Exchange: Will ethics and social responsibility become the biggest drivers of corporate reputation?
Our latest panel debate explored the impact of ethics and social responsibility on corporate reputation.
At this morning's Exchange we asked our panel and audience: Will ethics and social responsibility become the biggest drivers of corporate reputation going forward?
The debate, chaired by Helen Dunne, Editor, CorpComms magazine, included a highly experienced panel of Michael Prescott, Director of Corporate Affairs, BT, Ian Wright, Corporate Relations Director, Diageo plc, Philip Gawith, Managing Partner, StockWell and Fraser Hardie, Senior Partner, Blue Rubicon.
The debate started with the panel questioning whether corporate responsibility is becoming increasingly important. One panel member stated that we are in the age of crisis, which poses threats and opportunities for communicators. This, coupled with the growth of social media, where people are more quickly informed, better educated and more vocal than ever before, makes the risk of not managing corporate reputation potentially higher.
In terms of using social responsibility to improve corporate reputation the panel highlighted the importance of strong leadership and setting initiatives that aren't too metric or data focused. The point was made that corporate social responsibility initiatives will never work if they are regarded as a way of paying out conscience money or implemented as an afterthought. They should be integral and at the core of business principles as people will always see through a company using a CSR programme in an attempt to buy a good reputation.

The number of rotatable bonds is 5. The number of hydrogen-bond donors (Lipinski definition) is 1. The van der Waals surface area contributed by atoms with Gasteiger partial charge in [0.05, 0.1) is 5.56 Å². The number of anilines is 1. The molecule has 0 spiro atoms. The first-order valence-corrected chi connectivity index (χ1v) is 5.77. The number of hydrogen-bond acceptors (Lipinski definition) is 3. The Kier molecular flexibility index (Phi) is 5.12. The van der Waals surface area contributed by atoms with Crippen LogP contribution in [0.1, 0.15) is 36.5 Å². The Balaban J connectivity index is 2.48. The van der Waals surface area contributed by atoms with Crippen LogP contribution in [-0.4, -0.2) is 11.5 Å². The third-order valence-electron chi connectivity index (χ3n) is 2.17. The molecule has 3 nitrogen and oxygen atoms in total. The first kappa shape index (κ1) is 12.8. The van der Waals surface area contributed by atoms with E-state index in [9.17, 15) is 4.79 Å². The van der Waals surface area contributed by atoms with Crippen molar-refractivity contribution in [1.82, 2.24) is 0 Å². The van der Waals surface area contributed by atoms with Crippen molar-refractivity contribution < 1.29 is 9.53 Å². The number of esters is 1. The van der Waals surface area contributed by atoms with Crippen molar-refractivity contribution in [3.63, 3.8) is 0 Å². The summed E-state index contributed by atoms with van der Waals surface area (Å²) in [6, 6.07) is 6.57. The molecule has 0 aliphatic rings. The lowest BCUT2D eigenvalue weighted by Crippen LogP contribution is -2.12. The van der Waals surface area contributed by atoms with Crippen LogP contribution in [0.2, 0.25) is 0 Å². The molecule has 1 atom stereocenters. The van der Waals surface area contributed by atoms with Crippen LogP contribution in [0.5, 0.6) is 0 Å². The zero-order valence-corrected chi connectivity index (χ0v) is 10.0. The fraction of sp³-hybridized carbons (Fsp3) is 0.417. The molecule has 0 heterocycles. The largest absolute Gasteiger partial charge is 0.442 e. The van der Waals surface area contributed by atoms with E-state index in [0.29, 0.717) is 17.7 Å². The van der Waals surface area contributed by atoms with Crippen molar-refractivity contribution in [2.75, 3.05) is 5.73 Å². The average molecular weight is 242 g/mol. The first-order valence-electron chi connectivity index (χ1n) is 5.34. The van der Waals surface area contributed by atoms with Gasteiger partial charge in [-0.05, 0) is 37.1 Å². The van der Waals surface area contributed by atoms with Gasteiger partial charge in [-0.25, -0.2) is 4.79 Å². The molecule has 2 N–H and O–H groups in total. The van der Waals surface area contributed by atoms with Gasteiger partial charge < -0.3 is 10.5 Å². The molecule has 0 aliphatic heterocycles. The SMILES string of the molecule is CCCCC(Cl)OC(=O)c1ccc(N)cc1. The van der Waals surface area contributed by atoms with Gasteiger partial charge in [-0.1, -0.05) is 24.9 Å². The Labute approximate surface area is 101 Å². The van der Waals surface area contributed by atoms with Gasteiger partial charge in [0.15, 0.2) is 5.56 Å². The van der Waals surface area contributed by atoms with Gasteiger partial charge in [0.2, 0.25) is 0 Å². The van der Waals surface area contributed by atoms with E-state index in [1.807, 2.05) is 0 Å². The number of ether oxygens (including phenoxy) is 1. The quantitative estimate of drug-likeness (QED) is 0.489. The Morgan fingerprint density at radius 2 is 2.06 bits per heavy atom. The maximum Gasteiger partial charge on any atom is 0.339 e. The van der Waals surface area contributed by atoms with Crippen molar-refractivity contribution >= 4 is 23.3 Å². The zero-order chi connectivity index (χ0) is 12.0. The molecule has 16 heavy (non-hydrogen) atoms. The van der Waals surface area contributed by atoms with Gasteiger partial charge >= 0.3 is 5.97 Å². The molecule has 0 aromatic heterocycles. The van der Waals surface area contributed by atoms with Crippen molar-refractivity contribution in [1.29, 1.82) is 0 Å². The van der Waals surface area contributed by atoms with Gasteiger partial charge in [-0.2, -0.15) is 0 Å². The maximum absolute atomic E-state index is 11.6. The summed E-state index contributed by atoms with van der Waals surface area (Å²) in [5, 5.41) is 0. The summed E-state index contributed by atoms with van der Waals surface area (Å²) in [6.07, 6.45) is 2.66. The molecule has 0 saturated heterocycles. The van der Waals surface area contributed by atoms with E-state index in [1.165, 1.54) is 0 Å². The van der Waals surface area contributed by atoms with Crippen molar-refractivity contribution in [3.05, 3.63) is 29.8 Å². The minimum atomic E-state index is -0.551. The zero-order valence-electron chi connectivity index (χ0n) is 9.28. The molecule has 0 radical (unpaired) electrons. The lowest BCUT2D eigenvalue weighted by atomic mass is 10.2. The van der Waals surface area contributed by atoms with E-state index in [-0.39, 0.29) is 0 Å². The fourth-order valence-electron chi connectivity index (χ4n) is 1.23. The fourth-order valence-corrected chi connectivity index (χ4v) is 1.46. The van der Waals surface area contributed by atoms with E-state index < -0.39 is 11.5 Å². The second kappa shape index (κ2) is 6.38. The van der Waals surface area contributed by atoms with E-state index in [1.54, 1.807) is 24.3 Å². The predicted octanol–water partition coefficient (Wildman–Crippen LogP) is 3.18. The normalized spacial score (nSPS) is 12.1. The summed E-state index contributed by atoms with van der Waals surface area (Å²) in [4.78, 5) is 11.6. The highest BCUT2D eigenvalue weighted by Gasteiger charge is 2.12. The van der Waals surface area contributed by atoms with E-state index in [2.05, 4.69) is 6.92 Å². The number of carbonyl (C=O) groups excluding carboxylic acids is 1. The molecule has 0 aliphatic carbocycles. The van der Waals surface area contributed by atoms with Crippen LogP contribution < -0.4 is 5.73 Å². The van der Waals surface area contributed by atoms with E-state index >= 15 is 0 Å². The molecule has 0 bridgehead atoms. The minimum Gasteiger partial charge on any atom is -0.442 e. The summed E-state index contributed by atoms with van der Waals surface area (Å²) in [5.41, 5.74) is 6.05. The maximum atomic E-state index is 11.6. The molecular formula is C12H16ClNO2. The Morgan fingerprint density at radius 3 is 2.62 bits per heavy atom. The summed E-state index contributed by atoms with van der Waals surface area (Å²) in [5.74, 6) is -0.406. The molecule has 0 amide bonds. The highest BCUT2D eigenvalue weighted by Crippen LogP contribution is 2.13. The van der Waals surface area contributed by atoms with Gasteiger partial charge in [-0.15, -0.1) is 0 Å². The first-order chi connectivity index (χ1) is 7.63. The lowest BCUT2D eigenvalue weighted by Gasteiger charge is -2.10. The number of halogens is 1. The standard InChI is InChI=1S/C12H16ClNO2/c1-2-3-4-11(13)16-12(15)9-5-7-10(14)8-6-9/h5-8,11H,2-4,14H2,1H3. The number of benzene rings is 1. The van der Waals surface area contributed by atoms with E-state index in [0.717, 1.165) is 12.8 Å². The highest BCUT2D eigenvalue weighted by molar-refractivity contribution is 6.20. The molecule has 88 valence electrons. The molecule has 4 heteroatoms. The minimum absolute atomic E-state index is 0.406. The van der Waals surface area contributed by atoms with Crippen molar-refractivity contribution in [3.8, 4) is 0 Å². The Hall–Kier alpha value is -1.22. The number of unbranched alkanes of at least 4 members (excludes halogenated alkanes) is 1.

As well as the challenge of implementing successful CSR programmes, it was agreed that a further challenge faced by companies is how to communicate their social contribution to the general public. It was argued that the biggest social goods companies can offer are jobs, new technology and products or services that improve people's lives, but that on the whole these social benefits aren't portrayed well enough - capitalists are not always good at explaining the social value of capitalism.
But how far does social responsibility drive corporate reputation? The panel advised that although people tend to like companies that like people and that consumers judge companies based on how they behave, meet goals and produce products, the effect of this on corporate reputation has to be kept in proportion. The overriding message from the panel was that performance is and will continue to be the biggest driver of corporate reputation. It's more important to sell good products and services than to do good things as people will stay loyal to brands based on these attributes.
The debate closed on this thought: The corporate sector as a whole has a bad reputation, how can it repair this and sell itself to the public in the future?
You can read the full write up in the next edition of CorpComms Magazine.